Should You Ever Take A Pay Cut For A New Job?

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By Christine Tardio

I used to be a librarian for seven years. I was laid off twice and am now working in marketing, which I hate but am doing well in. Many libraries are downsizing, and although I've been applying and interviewing, I'm stuck. And, I'm not a librarian anymore, which makes me sad. 
My concern is that I'll "time out" from library work by being out of it for so long. Do I take a horrible-paying job in order to get back into the field to make myself more marketable and combat (perceived) skills erosion? Is that worth it, or necessary?

Ask yourself why you really want to be a librarian. What is it about the job — or the profession — that is so attractive to you? 

If, as you suggest, your goal is to work in a traditional library setting, set some goals for yourself.
Make sure you have a broad and deep technological understanding. As you know, library science has evolved rapidly and dramatically into a very technologically sophisticated profession. If your skills are lacking, enroll in online courses.

Go to trade conferences, attend webcasts and webinars, and absorb everything. See if the school where you earned your Master's (or any other degree) has online continuing education classes.

Visit every library in your community. Public libraries, university libraries, libraries affiliated with museums, or scholarly collections. Hang out and watch. What's changed in the years since you last worked in one? What kind of people are there? How are they finding what they need? What are the librarians being asked to do? Also, use these visits as networking opportunities and a time to ask lots of questions about the demands on the newest generation of librarians.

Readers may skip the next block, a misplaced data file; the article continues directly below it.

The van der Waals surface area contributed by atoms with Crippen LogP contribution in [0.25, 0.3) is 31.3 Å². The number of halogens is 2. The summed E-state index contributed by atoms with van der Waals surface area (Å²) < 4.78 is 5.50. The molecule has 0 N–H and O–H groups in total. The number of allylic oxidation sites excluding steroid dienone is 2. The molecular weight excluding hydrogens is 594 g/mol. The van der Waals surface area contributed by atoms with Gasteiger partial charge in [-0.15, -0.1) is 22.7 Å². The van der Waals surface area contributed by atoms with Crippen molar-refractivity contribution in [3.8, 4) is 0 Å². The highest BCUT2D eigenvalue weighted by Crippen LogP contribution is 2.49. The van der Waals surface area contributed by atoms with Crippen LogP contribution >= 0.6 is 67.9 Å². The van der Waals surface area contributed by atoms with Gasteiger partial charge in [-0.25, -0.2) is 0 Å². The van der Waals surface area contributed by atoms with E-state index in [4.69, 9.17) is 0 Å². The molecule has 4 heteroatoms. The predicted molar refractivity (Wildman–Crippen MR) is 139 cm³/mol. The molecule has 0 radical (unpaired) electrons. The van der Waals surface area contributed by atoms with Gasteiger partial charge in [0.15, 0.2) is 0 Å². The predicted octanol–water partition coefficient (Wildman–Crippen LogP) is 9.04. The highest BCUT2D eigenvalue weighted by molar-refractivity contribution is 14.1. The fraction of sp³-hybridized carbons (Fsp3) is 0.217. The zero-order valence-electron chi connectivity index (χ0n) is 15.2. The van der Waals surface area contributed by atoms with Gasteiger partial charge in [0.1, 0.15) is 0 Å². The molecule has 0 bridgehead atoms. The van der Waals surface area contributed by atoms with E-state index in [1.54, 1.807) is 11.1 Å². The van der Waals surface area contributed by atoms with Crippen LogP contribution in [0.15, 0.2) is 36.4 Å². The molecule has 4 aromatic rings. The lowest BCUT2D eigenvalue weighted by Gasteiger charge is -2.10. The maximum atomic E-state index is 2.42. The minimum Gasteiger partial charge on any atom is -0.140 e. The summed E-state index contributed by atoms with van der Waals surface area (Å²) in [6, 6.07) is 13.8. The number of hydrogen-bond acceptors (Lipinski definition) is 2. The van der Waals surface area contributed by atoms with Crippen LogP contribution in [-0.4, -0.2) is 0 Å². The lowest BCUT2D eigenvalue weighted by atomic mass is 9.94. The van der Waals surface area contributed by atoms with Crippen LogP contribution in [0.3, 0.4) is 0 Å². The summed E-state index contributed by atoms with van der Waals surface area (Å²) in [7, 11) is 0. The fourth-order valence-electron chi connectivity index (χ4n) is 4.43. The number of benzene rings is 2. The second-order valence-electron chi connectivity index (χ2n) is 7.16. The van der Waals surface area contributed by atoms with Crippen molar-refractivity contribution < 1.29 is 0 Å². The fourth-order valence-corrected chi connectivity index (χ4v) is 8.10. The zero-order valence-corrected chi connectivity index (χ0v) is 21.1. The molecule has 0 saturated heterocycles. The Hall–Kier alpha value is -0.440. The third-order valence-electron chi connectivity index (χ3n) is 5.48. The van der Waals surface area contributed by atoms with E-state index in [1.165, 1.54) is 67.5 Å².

Most importantly, embrace change and question everything you once learned. That's what the most successful librarians are doing now as they are reinventing their profession.

Give yourself until the end of the year to get your skills up to date, learn new technologies, and network as broadly as you can. Then, given your willingness to move, see what opportunities are out there in as wide a net as you can throw. 
Remember to lean on your marketing expertise. It's a skill that will increase your value in the profession today and it can help you market yourself to prospective employers. The pitch is not about what you haven't done in recent years — it's about all the things you will have done in the coming months. You'll sell yourself based on your passion, your creativity, and your commitment to continuing to evolve and grow.

But, before you focus on finding a traditional library job, consider this: In the broadest sense, libraries are where people go to find information that has been organized and catalogued. Today, information (think data) is organized and catalogued in all kinds of remarkable and interesting ways — and not just by libraries, but by all types of people, organizations, and corporations. Data management systems are ubiquitous.

If you break down what it is you love about library science, you might discover that the essence of the thing you care passionately about is found today in places other than a traditional library setting.
Maybe it's organizing and cataloguing a retrospective of something. Maybe it's helping analysts research a particular business sector. Maybe it's working with a major corporation to help them manage millions of digital assets.The most important thing you can do is look at your situation through a 21st-century lens. Chances are you'll gain clarity and see countless possibilities that require your skills and appeal to your passion not just inside — but far beyond — traditional library walls.

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